And I'd noticed her eyes, the lightest blue, and alive, moving here and there and then staring straight on. And now there's darkness under her eyes like she hasn't slept well for too many days, almost like someone punched her just hard enough to leave a little black, a quarter-moon smudge under each eye.
Thank you, Morrigan. This is very helpful," I said, already feeling myself warming up. "And delivered to me entirely without pain." The Morrigan sucker-punched me hard in the face, sending me sprawling in the snow and breaking my nose. "You spoke too soon and with entirely too much sarcasm," she said. "We could have parted with a kiss. Remember that....
Look at all the misery in the Middle East, for example. All these countries have Islam in common, and far too few dare to criticize Islam as an ideology, and what it's doing to these countries. I know I might get punched in the face for saying these things, but my conviction is that less religion in the world would be better.
at first I thought you were just using me" she said "I definitely am." I just wasn't sure for what. "Asshole!" she said, and punched me in the side. And she laughed as my kidney began to hemorrhage. That's the beauty of honesty. Everyones so unused to hearing it they just assume you're kidding, and you get to feel very good and forthcoming without suffering any consequences except for traces of blood in your urine for the next day or two.
You just punched a prince, Alina. I guess we can add one more act of treason to our list.' I shook out my sore hand. My knuckles smarted. 'First of all, are we so sure he really is a prince? And second, you're just jealous.' 'Of course I'm jealous. I thought I was going to get to punch him. That isn't the point.
I was onstage one night and was singing. I hit one note, and I just doubled over. It was like being punched hard in the back. I couldn't put my back up on the plane seat because of the pain. I got massages, thinking it was muscle spasms. The doctor told me at the time that it was my pancreas. I didn't even know.
Once he entered the city, unnoticed by its people. He found in it two men fighting-one of his own sect, and one from his enemies. The one of his sect solicited his assistance against the one from his enemies; so Moses punched him, and put an end to him. He said, "This is of Satan's doing; he is an enemy that openly misleads."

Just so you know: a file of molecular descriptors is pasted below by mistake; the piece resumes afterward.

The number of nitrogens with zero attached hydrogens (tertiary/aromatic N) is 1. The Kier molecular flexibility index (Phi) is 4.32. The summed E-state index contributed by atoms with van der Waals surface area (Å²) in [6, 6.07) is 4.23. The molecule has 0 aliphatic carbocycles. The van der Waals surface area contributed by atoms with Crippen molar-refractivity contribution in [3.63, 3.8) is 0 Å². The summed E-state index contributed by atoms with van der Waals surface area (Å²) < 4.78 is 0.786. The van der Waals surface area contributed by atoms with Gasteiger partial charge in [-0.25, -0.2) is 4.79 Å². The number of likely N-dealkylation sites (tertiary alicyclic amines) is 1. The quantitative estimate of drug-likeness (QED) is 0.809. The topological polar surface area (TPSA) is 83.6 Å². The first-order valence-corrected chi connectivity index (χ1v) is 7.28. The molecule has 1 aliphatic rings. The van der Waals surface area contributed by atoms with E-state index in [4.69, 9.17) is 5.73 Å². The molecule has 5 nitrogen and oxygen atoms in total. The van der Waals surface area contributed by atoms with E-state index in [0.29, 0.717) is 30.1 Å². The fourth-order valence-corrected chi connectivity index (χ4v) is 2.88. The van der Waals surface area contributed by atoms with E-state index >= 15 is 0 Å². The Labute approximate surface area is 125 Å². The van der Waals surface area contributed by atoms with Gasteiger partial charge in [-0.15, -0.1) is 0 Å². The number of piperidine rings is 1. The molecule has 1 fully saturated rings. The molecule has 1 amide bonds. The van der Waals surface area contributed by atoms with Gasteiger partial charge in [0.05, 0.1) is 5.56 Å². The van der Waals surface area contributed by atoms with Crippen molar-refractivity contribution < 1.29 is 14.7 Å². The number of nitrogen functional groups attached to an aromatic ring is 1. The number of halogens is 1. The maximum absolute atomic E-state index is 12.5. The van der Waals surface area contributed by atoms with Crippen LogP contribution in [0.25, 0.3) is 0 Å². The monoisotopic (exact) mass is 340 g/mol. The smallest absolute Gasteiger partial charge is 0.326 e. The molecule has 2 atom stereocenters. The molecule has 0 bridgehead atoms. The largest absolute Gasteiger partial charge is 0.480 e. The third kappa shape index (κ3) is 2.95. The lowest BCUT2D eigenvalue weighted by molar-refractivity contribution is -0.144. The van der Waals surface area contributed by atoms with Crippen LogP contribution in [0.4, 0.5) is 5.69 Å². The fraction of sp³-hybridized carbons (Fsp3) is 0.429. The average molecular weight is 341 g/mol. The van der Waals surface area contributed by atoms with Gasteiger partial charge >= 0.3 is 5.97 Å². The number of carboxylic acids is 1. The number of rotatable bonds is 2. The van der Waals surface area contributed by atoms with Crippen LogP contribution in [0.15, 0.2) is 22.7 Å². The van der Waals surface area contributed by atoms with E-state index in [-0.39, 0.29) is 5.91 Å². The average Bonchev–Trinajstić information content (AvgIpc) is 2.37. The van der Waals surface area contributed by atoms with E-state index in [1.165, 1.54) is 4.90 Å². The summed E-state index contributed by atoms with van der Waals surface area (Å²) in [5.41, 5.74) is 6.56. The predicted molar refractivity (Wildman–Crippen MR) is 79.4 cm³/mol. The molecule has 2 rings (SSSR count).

I do know that I can take a punch. I've been punched in the face three times. That's, I think, a really important thing to know about yourself. It helps you in life. It helps you be brave when you know you can take a punch. I'm a lover, not a fighter. But, God bless me, I can take a punch.
The first time I tried to put a new diaper on my baby, I yanked the little Velcro strap too jerkily and actually punched the little guy in the jaw. A real solid shot, too. I knew instinctively that this could not be correct. Unless you're specifically trying to raise a welterweight, continual deliverance of powerful uppercuts is not advised when handling newborns.
I walk around - people know who I am. I've got friends. I can make ends meet. I grew up around people who have been hustling from the start, so I think I've got a bright little future ahead of me - especially if I don't fight. Why would I want to go out there and fight with somebody, get my face punched and kicked. It's not my idea of a good time.
So I get to be the bitch now? Fine. Then you, my friend, are the scary girl. 'He doesn't hit me. He doesn't abuse me. He doesn't cheat on me.' Can you hear yourself? If those are the standards you have-hey, he hasn't punched me, so everything must be okay!-that scares me. That makes me think that at some point you've used these justifications. 'Oh, it's really bad right now, and he's being awful... but at least he's not hitting me. Have a little more respect for yourself than that, okay?
It's not my dreams that get me in trouble, it's what my wife dreams I did. My wife punched me in the middle of the night; I woke up and went Oww! What was that for?, and she goes I dreamt you were making out with Faith Hill. I said I wasn't dreaming anything! Send her over to my dreams, and we'll both be happy.